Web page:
In this edition:
- Festive Glamour: When the festive season throws you an occasion, you need to glam it up.
- Andrew McUtchen looks for fun in cricket with former Australian cricketer Damien Fleming.
- Take a look at our Christmas Gift Guide.
Its a startling example of what can be achieved with a little elbow grease and a lot of self-belief.
I didnt know anyone, Parrelli says. I was 21, I was determined, so I hopped on a plane and that was it. I had such a passion for what I wanted to do.
Half an hour in Parrellis company leaves you in no doubt of the power of her passions. When I speak to her, shes about to fly out to New York to see her play Mirror Image performed. But no matter if shes talking about her new career as a playwright or sharing her enduring love of 80s pop, Parrelli seems to squeeze more words and enthusiasm into each second than should be humanly possible.
Anyone who tuned into Chartbusting 80s during its long run on Channel 31 wont find this surprising. Her presenting persona, Queen Josie, was a larger-than-life bogan wog goddess (as Catherine Deveny once called her) with a blinding smile, terrifying hair and the relentless energy and often the leotard of an aerobics instructor.
The show, which has gone down in history as one of the community broadcasters greatest successes, was entirely Parrellis brainchild. A letter-writing campaign on her arrival in Melbourne had seen her win a hosting slot on PBS radio. From there, it was a short hop, skip and jump to Channel 31, where she found a demand for new material.
(Production group) RMITV were looking for new TV shows, she says. Because of my love of the 80s, I thought, how cool would it be to have a TV show, where every weekend its just 80s music.
When pitching the show, she had no plans on taking up a role as presenter, imagining herself in a behind-the-scenes role.
I thought Id be happy just to produce it, just to see the music videos. When it got accepted, I had to make a pilot and I realised I needed a talking head. I didnt really know anyone, so I put myself in it.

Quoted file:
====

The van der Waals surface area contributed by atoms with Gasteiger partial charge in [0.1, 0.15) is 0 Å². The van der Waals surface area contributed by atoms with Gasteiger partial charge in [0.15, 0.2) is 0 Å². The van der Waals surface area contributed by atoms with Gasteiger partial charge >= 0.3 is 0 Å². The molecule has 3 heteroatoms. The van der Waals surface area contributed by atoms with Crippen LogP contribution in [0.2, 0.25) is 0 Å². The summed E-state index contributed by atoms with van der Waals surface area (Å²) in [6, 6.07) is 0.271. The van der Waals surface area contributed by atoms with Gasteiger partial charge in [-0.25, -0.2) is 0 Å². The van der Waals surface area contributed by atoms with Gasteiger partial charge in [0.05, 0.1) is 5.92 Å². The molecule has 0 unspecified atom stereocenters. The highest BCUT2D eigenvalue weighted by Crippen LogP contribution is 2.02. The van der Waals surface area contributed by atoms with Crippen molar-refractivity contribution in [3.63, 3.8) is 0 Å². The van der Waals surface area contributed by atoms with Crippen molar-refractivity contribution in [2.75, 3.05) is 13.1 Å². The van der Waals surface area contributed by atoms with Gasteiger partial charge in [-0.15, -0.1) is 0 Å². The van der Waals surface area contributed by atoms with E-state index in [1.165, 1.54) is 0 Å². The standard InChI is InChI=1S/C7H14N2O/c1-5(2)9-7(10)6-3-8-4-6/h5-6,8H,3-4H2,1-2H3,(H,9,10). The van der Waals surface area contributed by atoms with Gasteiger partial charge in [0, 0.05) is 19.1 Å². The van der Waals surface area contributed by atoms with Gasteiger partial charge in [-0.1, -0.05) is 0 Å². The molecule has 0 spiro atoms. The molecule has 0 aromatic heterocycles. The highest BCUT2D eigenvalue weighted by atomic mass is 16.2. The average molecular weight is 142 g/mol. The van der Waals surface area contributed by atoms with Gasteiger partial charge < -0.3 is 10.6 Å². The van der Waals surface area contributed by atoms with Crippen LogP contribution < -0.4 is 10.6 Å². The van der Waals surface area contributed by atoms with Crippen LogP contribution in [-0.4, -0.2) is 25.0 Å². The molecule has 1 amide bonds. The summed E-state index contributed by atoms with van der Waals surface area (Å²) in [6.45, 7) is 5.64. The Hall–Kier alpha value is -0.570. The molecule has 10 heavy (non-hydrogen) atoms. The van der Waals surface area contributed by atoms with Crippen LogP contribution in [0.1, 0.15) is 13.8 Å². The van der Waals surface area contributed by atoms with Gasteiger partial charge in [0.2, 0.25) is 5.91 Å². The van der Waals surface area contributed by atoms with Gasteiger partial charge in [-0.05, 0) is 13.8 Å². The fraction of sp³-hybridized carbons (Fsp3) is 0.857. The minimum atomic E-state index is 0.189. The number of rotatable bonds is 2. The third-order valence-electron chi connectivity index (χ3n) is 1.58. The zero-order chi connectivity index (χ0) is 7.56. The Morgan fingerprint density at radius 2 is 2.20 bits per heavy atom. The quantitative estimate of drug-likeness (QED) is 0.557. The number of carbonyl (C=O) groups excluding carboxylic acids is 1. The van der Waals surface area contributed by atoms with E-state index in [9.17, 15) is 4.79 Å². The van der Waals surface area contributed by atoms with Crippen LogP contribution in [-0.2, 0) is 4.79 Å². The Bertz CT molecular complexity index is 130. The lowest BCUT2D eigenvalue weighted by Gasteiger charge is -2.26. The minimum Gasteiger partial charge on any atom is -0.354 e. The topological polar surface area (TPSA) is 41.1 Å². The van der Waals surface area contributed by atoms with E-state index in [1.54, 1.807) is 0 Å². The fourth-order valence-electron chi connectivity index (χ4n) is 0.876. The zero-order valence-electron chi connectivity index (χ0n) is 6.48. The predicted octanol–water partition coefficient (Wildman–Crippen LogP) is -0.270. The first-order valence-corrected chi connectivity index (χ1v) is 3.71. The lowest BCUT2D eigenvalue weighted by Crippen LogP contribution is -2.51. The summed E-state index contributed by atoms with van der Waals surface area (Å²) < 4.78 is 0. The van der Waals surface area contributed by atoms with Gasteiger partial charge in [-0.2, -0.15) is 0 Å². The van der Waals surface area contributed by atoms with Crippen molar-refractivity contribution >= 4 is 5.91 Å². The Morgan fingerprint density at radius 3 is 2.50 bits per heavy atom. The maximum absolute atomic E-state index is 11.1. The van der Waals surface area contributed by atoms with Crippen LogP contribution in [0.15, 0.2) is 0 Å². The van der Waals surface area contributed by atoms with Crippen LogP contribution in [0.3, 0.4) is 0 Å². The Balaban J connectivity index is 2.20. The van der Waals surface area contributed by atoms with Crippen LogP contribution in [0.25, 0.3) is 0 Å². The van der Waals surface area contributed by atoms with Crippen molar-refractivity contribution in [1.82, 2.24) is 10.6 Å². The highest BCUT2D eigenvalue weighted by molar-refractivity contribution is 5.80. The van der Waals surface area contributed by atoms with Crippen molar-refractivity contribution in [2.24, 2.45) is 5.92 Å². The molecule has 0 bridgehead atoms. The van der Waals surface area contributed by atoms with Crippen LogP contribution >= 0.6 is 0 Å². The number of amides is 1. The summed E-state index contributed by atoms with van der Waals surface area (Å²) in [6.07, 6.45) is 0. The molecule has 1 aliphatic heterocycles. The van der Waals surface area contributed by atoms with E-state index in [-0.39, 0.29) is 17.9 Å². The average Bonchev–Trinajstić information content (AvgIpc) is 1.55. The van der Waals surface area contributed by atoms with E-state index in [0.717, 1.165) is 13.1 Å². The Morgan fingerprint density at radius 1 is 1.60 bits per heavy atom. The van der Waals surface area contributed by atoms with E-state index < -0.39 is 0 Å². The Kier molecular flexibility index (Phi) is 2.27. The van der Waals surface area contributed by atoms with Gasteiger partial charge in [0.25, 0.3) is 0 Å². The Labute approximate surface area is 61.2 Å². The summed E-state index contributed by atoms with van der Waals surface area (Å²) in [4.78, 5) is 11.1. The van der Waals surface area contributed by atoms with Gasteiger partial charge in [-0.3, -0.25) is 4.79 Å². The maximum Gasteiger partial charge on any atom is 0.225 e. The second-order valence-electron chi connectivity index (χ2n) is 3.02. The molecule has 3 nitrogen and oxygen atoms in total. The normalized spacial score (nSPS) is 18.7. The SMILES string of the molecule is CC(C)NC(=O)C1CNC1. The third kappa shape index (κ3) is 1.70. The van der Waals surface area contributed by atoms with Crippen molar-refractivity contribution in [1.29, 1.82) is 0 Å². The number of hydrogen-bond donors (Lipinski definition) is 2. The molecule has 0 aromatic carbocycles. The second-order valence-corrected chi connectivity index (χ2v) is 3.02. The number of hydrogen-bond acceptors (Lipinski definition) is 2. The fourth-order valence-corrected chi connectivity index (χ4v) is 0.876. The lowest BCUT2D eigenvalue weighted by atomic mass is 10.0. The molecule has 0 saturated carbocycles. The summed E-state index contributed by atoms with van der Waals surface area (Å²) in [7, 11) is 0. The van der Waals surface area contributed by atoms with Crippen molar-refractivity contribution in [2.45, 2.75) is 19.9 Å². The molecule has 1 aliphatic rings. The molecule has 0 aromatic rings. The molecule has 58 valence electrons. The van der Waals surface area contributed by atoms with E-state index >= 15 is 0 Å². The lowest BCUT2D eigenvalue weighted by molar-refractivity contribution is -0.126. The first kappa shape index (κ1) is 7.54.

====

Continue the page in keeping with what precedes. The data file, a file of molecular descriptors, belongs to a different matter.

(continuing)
As it turned out, performing before a camera didnt present much of a challenge.
Im such a talker anyway and being Italian and a hairdresser, it just came naturally. I love to make an audience feel that theyre involved in something. People love people.
If others were surprised by this sudden swerve into writing, Parrelli wasnt.
Thats what youve got to do as an artist: reinvent and re-educate yourself, she says.
Most new playwrights would be happy to see their work performed on local stages. As usual, Parrelli had bigger ideas.
The Weekend was the first play Id written. I could really hear it with American voices so I thought you know what, Im just going to send this everywhere.
The play was snapped up by the Strawberry One-Act Play Festival in Manhattan. While Parrelli couldnt make it over to see it performed, she did fly out to see her second play when it was performed there in June. The reception she has received Stateside has left her in no doubt that skipping the local theatre scene in favour of pursuing success overseas was the right decision.
I think if you just isolate yourself and say Im only going to stay in one place, then youre only going to get known in one area. Over there, I feel incredibly respected as a playwright. Playwrights are revered. Here, its a bit different, its more of a prove it approach. Over there, theyre a bit more open.
Parrellis third production, Mirror Image, ws performed at this years festival, to much acclaim. But she isnt satisfied with that.
Id love to see it developed into a Broadway production, she says. Or a film.
Big thinking. It pays off.